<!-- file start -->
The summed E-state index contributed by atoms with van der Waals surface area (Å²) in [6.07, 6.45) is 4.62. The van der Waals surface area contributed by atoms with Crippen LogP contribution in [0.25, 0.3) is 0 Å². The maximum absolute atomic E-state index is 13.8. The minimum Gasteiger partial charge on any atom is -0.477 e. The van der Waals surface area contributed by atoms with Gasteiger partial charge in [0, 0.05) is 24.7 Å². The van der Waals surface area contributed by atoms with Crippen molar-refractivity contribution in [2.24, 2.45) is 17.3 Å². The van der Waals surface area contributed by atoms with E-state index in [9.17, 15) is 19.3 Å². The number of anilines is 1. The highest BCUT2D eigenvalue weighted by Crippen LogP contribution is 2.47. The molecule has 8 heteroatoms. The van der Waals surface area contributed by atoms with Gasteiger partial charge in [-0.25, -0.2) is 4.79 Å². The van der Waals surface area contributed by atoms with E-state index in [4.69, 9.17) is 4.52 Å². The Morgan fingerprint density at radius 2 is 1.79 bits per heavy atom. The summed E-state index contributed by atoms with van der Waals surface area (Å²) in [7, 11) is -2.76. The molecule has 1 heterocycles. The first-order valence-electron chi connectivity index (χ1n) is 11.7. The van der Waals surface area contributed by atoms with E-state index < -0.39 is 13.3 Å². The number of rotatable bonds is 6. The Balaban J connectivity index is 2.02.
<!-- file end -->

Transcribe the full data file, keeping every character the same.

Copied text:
The summed E-state index contributed by atoms with van der Waals surface area (Å²) in [6.07, 6.45) is 4.62. The van der Waals surface area contributed by atoms with Crippen LogP contribution in [0.25, 0.3) is 0 Å². The maximum absolute atomic E-state index is 13.8. The minimum Gasteiger partial charge on any atom is -0.477 e. The van der Waals surface area contributed by atoms with Gasteiger partial charge in [0, 0.05) is 24.7 Å². The van der Waals surface area contributed by atoms with Crippen molar-refractivity contribution in [2.24, 2.45) is 17.3 Å². The van der Waals surface area contributed by atoms with E-state index in [9.17, 15) is 19.3 Å². The number of anilines is 1. The highest BCUT2D eigenvalue weighted by Crippen LogP contribution is 2.47. The molecule has 8 heteroatoms. The van der Waals surface area contributed by atoms with Gasteiger partial charge in [-0.25, -0.2) is 4.79 Å². The van der Waals surface area contributed by atoms with E-state index in [4.69, 9.17) is 4.52 Å². The Morgan fingerprint density at radius 2 is 1.79 bits per heavy atom. The summed E-state index contributed by atoms with van der Waals surface area (Å²) in [7, 11) is -2.76. The molecule has 1 heterocycles. The first-order valence-electron chi connectivity index (χ1n) is 11.7. The van der Waals surface area contributed by atoms with E-state index < -0.39 is 13.3 Å². The number of rotatable bonds is 6. The Balaban J connectivity index is 2.02.